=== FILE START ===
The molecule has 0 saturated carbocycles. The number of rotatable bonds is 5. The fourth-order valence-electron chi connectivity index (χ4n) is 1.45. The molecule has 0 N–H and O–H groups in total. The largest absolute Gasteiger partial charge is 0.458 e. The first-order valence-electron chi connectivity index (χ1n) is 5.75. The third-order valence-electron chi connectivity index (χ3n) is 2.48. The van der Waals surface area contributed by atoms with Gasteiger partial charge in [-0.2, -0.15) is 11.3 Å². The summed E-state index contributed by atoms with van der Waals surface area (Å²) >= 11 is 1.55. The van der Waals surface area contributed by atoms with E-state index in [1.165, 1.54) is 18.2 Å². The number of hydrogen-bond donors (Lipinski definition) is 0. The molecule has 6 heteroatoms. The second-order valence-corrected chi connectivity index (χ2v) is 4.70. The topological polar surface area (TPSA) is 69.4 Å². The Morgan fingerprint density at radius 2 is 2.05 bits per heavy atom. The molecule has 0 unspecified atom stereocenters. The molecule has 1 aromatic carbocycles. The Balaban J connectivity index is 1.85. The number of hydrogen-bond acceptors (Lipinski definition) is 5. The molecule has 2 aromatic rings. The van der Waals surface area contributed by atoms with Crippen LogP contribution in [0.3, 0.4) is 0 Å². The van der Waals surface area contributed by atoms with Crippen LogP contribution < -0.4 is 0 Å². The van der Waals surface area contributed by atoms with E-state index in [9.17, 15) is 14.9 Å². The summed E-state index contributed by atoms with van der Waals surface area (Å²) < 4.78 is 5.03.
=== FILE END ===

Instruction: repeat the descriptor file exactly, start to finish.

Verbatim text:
The molecule has 0 saturated carbocycles. The number of rotatable bonds is 5. The fourth-order valence-electron chi connectivity index (χ4n) is 1.45. The molecule has 0 N–H and O–H groups in total. The largest absolute Gasteiger partial charge is 0.458 e. The first-order valence-electron chi connectivity index (χ1n) is 5.75. The third-order valence-electron chi connectivity index (χ3n) is 2.48. The van der Waals surface area contributed by atoms with Gasteiger partial charge in [-0.2, -0.15) is 11.3 Å². The summed E-state index contributed by atoms with van der Waals surface area (Å²) >= 11 is 1.55. The van der Waals surface area contributed by atoms with E-state index in [1.165, 1.54) is 18.2 Å². The number of hydrogen-bond donors (Lipinski definition) is 0. The molecule has 6 heteroatoms. The second-order valence-corrected chi connectivity index (χ2v) is 4.70. The topological polar surface area (TPSA) is 69.4 Å². The Morgan fingerprint density at radius 2 is 2.05 bits per heavy atom. The molecule has 0 unspecified atom stereocenters. The molecule has 1 aromatic carbocycles. The Balaban J connectivity index is 1.85. The number of hydrogen-bond acceptors (Lipinski definition) is 5. The molecule has 2 aromatic rings. The van der Waals surface area contributed by atoms with Crippen LogP contribution in [0.3, 0.4) is 0 Å². The van der Waals surface area contributed by atoms with Crippen LogP contribution < -0.4 is 0 Å². The van der Waals surface area contributed by atoms with E-state index in [9.17, 15) is 14.9 Å². The summed E-state index contributed by atoms with van der Waals surface area (Å²) < 4.78 is 5.03.